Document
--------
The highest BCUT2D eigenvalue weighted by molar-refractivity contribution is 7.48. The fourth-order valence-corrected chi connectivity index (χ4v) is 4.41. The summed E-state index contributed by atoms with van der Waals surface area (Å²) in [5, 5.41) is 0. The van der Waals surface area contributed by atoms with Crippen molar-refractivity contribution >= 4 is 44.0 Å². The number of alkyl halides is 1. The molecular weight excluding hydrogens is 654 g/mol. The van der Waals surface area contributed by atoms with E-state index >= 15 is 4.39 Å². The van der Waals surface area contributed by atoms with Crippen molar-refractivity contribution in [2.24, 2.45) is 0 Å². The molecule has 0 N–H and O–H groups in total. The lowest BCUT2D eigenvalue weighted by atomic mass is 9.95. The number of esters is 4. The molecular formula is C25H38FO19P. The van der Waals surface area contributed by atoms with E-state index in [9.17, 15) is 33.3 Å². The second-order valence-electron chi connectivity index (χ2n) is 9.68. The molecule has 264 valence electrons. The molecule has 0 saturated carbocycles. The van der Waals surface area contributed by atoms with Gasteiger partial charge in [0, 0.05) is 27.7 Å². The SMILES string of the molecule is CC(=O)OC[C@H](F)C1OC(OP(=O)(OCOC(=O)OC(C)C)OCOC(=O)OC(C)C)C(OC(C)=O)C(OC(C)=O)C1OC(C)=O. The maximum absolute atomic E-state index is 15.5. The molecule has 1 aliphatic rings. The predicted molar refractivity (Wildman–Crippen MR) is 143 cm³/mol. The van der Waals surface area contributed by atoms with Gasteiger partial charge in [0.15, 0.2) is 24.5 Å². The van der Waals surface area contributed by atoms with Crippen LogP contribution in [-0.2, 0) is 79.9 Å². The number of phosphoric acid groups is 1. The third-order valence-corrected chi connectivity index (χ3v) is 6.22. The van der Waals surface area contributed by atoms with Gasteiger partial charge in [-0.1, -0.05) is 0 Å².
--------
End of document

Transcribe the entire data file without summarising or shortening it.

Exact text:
The highest BCUT2D eigenvalue weighted by molar-refractivity contribution is 7.48. The fourth-order valence-corrected chi connectivity index (χ4v) is 4.41. The summed E-state index contributed by atoms with van der Waals surface area (Å²) in [5, 5.41) is 0. The van der Waals surface area contributed by atoms with Crippen molar-refractivity contribution >= 4 is 44.0 Å². The number of alkyl halides is 1. The molecular weight excluding hydrogens is 654 g/mol. The van der Waals surface area contributed by atoms with E-state index >= 15 is 4.39 Å². The van der Waals surface area contributed by atoms with Crippen molar-refractivity contribution in [2.24, 2.45) is 0 Å². The molecule has 0 N–H and O–H groups in total. The lowest BCUT2D eigenvalue weighted by atomic mass is 9.95. The number of esters is 4. The molecular formula is C25H38FO19P. The van der Waals surface area contributed by atoms with E-state index in [9.17, 15) is 33.3 Å². The second-order valence-electron chi connectivity index (χ2n) is 9.68. The molecule has 264 valence electrons. The molecule has 0 saturated carbocycles. The van der Waals surface area contributed by atoms with Gasteiger partial charge in [0, 0.05) is 27.7 Å². The SMILES string of the molecule is CC(=O)OC[C@H](F)C1OC(OP(=O)(OCOC(=O)OC(C)C)OCOC(=O)OC(C)C)C(OC(C)=O)C(OC(C)=O)C1OC(C)=O. The maximum absolute atomic E-state index is 15.5. The molecule has 1 aliphatic rings. The predicted molar refractivity (Wildman–Crippen MR) is 143 cm³/mol. The van der Waals surface area contributed by atoms with Gasteiger partial charge in [0.15, 0.2) is 24.5 Å². The van der Waals surface area contributed by atoms with Crippen LogP contribution in [-0.2, 0) is 79.9 Å². The number of phosphoric acid groups is 1. The third-order valence-corrected chi connectivity index (χ3v) is 6.22. The van der Waals surface area contributed by atoms with Gasteiger partial charge in [-0.1, -0.05) is 0 Å².